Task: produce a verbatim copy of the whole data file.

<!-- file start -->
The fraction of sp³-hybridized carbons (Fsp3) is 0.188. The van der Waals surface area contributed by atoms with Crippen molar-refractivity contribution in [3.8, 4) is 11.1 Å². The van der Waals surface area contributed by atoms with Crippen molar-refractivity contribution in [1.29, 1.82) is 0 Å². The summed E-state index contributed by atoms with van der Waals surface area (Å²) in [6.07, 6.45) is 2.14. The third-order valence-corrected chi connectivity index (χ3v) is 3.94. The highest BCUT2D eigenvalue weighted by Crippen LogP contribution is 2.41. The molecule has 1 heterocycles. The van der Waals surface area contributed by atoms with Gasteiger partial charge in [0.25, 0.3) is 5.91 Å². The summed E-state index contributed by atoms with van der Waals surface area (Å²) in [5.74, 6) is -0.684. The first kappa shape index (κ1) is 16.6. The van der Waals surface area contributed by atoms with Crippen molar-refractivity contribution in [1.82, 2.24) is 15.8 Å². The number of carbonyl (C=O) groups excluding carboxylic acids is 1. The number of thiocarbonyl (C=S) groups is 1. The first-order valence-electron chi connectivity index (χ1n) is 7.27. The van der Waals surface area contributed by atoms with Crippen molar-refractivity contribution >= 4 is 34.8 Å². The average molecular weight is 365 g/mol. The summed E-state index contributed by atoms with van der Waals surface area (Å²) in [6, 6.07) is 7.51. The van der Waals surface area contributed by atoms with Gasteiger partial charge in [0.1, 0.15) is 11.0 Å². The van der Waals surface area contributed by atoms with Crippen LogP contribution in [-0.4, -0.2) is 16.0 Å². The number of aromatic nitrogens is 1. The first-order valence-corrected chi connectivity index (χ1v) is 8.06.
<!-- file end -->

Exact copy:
The fraction of sp³-hybridized carbons (Fsp3) is 0.188. The van der Waals surface area contributed by atoms with Crippen molar-refractivity contribution in [3.8, 4) is 11.1 Å². The van der Waals surface area contributed by atoms with Crippen molar-refractivity contribution in [1.29, 1.82) is 0 Å². The summed E-state index contributed by atoms with van der Waals surface area (Å²) in [6.07, 6.45) is 2.14. The third-order valence-corrected chi connectivity index (χ3v) is 3.94. The highest BCUT2D eigenvalue weighted by Crippen LogP contribution is 2.41. The molecule has 1 heterocycles. The van der Waals surface area contributed by atoms with Gasteiger partial charge in [0.25, 0.3) is 5.91 Å². The summed E-state index contributed by atoms with van der Waals surface area (Å²) in [5.74, 6) is -0.684. The first kappa shape index (κ1) is 16.6. The van der Waals surface area contributed by atoms with Crippen molar-refractivity contribution in [1.82, 2.24) is 15.8 Å². The number of carbonyl (C=O) groups excluding carboxylic acids is 1. The number of thiocarbonyl (C=S) groups is 1. The first-order valence-electron chi connectivity index (χ1n) is 7.27. The van der Waals surface area contributed by atoms with Crippen molar-refractivity contribution >= 4 is 34.8 Å². The average molecular weight is 365 g/mol. The summed E-state index contributed by atoms with van der Waals surface area (Å²) in [6, 6.07) is 7.51. The van der Waals surface area contributed by atoms with Gasteiger partial charge in [0.1, 0.15) is 11.0 Å². The van der Waals surface area contributed by atoms with Crippen LogP contribution in [-0.4, -0.2) is 16.0 Å². The number of aromatic nitrogens is 1. The first-order valence-corrected chi connectivity index (χ1v) is 8.06.